Fruit with Attitude
This is the month for curious fruit in Sri Lanka, exotic delicacies found only in the tropics. It’s the season for durian, mangosteen and rambutan, a trio of odd looking fruit with attitude, apparently to deter people from eating them.
Durian is as famous for its off-putting pong as for its ambrosial custard-like taste. It’s to be found on sale by roadsides, especially on the road to Kandy, where a vendor skilled in durian dealing, will crack open the hard prickly green shell and prize out the flesh-coddled seeds for the brave to devour. Wash your hands afterwards to avoid the smell trailing you all the way home.
Mangosteen is favoured by many as the finest of all tropical fruits. Round, deep purple and crowned by a large green calyx, the fruit contains a nest of delicious, sweet-sour, fleshy, white segments, that are hard to prize out but seem to melt in the mouth with a flavour like strawberries or grapes.
Rambutan is the Conchita Wurst of the fruit world, the sensational star of the trio, with a hairy skin of gold, scarlet or maroon colour that disguises its sweet, voluptuous personality. To get at its centre, you need to prize open the roguish skin and then scoop or suck out the sole fruit within. The flesh is mouth-watering but firmly anchored to its stone so it’s a fight to the end. And then look for the next one. A dish of dozens I had at home disappeared in an afternoon.
Ella and seafood would hardly seem to go together. Ella is a hamlet in a beautiful, mountain view setting, some 204km east of Colombo. In recent years it has become popular as the hill country equivalent of the west coast town of Hikkaduwa, being a favourite stopping place for young backpackers exploring Sri Lanka independently. It’s a convenient transit halt on the way to Arugam Bay for surfing.
There are lots of fruit juice shops and rice and curry cafés there but now Ella also boasts an affordable restaurant for seafood. In June, I was honoured to be invited to open the Ella Mount Heaven Seafood Restaurant on the road to the famous Rawana Ella falls. I was garlanded on the approach to the restaurant and then, together with the owner, Mr Upali, and his son, walked to the restaurant in procession to the accompaniment of Kandyan drummers.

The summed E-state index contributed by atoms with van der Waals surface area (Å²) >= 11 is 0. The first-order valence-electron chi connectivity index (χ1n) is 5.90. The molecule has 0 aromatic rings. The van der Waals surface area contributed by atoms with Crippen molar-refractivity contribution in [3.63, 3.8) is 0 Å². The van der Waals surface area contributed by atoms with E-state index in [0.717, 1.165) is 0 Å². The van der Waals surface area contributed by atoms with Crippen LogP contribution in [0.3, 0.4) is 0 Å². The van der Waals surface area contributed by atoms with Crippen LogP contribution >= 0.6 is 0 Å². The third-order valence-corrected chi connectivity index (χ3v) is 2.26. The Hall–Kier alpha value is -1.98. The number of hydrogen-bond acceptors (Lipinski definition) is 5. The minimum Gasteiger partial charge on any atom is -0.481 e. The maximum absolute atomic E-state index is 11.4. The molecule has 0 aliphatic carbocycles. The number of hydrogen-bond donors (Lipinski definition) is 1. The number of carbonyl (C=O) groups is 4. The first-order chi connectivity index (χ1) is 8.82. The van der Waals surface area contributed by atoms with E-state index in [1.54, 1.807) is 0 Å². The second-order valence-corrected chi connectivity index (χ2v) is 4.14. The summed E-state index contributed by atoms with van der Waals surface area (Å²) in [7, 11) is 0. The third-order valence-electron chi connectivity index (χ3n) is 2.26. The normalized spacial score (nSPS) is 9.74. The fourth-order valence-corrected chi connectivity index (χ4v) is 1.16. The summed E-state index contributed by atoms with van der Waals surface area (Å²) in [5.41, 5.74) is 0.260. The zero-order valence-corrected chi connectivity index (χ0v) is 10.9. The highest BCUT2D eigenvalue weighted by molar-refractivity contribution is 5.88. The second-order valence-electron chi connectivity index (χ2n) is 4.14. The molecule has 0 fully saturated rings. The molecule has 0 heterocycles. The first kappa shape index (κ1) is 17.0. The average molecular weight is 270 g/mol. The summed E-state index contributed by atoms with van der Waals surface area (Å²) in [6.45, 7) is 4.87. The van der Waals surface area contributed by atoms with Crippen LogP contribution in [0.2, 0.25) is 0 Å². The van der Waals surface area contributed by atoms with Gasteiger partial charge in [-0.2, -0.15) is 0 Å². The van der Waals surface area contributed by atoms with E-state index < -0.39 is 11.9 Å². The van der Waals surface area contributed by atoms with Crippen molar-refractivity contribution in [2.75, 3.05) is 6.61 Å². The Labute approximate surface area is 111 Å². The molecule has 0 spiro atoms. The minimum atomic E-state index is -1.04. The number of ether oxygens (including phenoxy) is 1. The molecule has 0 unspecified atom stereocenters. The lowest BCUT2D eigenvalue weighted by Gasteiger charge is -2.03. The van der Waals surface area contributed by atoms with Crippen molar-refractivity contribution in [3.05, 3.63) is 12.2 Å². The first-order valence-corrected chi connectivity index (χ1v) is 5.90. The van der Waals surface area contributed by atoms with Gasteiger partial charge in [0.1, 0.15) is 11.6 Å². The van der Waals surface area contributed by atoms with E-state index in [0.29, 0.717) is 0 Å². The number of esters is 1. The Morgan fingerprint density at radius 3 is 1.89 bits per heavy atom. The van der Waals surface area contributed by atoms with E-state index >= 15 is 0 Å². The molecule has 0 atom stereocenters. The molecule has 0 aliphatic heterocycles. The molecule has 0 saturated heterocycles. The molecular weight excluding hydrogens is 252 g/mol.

The restaurant seems to be perched in midair because it is on the rooftop of a hotel building created into the downside of a hill. There are breathtaking views from the restaurant where the show kitchen allows guests to watch cooking of their favourite fish, squid, crab and prawns under the watchful eye of the lavishly bearded owner. The seafood comes fresh daily from the east coast and chicken and duck are also served, but no pork or beef. It’s a welcome and an affordable addition to Ella’s attractions.
In a few weeks it will be time for The Gathering, the most spectacular elephant event in Sri Lanka or, indeed, anywhere in Asia. Over three hundred elephants are likely to gather in just a few square kilometres of the Minneriya National Park and its smaller neighbour, the Kaudulla National Park, in August and September.
The elephants assemble on the banks of the Minneriya Reservoir during the dry season and every evening, between 150 and 200 elephants arrive at the reservoir. Although it’s the dry season, the elephants are not in search of water so much as the fresh shoots of grass growing on the tank bed. The elephants turn to this much needed fodder at a time when foliage in other areas dries up.
Since the popular Yala National park in the south is closed from 1 September to mid-October every year, Minneriya is the place to head for then for elephant watching instead. The closest towns are Habarana (173km from Colombo and 25km to the Park) and Giritale (5km east of the Park, on the way to Polonnaruwa.
Tips on Tipping
The tipping culture is alive and kicking in Sri Lanka, but there’s no need to feel intimidated if your budget doesn’t allow it, as Sri Lankans are too courteous to comment. However, they do depend on cash tips to supplement meagre wages.
Hotels and restaurants add 10% service charge while the bill is bumped up by various taxes, so the price is about 27.5% more than quoted on a menu or rate sheet. To reward your waiter add half the calculated 10% amount and press it into his palm in cash, to make sure he gets it. If the bill price is “Nett,” that means service charge and tax has been included in the quoted price. In that case, add 5% of the total anyway, in cash as tip.
Three wheeler taxi (tuk tuk) drivers will add a tip before they quote the price, so if you’re happy, top it up with Rs20 or Rs50 depending on the length of the journey. When snacking in a pastry shop round up the bill to the nearest Rs50, for the server. For bellboys, supermarket lads who carry your shopping, and any individuals who have been especially helpful, I recommend a minimum of Rs200. For housekeeping staff (if you see them and they’ve been helpful) Rs100 per day per room guest should be OK.
It’s just been announced that tourists arriving in Sri Lanka at the Bandaranaike International Airport will, from August, be able to pick up a local driving licence (valid for three months) so they can drive light motor vehicles while in the country. Visitors need a valid driving licence from their country of residence. I have no information yet on what the licence would cost and what else is required (like photographs?) The Motor Traffic Commissioner says, perhaps optimistically: "The process would take around ten minutes."
(A British resident of Sri Lanka since 1980, Royston Ellis is an erstwhile beat poet and author of the Bradt Guide to Sri Lanka. His weekly blog about Sri Lanka is available free from www.roystonellis.com